1 Out of the closets, into the streets
Some people did not attend the We Demand protest because they were afraid of being photographed and publicly identified as gay. The demonstration — and each of the protests that followed — showed that gay people could be out and proud.
2 An era of legal reforms
Many of the legal reforms proposed by the We Demand document have been adopted: equal employment, the end of RCMP surveillance, immigration reform, the right to serve in the military.
3 National coordination, national movement
The list of demands that formed the protest’s backbone was written by 12 gay groups from across the country, organizing under the banner of the August 28th Gay Day Committee. Following that, gays formed the National Gay Elections Coalition, the first green shoots in a budding national movement.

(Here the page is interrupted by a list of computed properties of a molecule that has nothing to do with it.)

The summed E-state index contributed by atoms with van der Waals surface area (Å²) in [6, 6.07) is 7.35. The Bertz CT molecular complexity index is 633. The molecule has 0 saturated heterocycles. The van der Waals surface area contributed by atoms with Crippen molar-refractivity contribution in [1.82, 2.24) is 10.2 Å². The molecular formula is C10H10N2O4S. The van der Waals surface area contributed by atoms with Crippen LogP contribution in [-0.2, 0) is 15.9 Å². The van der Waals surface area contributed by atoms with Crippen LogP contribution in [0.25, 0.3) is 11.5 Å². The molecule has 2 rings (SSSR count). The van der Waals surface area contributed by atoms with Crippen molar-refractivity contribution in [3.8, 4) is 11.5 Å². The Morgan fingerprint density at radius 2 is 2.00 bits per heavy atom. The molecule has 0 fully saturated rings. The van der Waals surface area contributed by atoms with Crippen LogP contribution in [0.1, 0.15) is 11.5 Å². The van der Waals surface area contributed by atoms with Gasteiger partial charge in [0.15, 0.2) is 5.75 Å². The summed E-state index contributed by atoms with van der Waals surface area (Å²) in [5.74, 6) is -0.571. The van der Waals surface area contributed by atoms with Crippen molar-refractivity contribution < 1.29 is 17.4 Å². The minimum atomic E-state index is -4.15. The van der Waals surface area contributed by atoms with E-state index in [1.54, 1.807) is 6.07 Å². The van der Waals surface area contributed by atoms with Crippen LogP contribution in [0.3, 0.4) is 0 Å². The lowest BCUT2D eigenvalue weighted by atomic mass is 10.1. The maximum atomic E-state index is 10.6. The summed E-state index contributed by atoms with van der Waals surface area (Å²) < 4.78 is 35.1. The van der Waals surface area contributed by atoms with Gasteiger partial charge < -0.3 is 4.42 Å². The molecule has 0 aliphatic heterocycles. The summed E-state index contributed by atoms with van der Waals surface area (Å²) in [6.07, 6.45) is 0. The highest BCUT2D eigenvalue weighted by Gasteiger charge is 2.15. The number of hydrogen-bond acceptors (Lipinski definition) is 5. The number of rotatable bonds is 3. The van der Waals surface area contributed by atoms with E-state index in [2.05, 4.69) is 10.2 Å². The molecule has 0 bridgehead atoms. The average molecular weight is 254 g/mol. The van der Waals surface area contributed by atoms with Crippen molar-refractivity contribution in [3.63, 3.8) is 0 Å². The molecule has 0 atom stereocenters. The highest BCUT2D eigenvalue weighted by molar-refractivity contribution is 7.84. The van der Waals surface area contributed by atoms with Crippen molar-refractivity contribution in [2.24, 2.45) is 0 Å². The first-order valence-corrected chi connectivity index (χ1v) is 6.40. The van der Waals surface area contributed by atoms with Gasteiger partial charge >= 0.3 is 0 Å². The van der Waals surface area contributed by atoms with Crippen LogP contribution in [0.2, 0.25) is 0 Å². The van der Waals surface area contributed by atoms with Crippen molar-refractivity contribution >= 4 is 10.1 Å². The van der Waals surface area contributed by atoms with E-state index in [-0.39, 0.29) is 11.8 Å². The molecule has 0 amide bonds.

4 First the feds, next the provinces
The We Demand protest specifically targeted national issues. But provincial organizations — like the Coalition for Lesbian and Gay Rights in Ontario — were needed to fight for issues related to health, education and other matters of provincial jurisdiction.
5 The birth of the gay press
Within three months of the August, 1971, protest the first issue of The Body Politic rolled off the presses. It became the premier communications organ of the gay movement for more than a decade. The Body Politic grew into Pink Triangle Press, which today publishes Xtra, fab, QueeriesMag, guidemag.com and runs HardTV and squirt.org.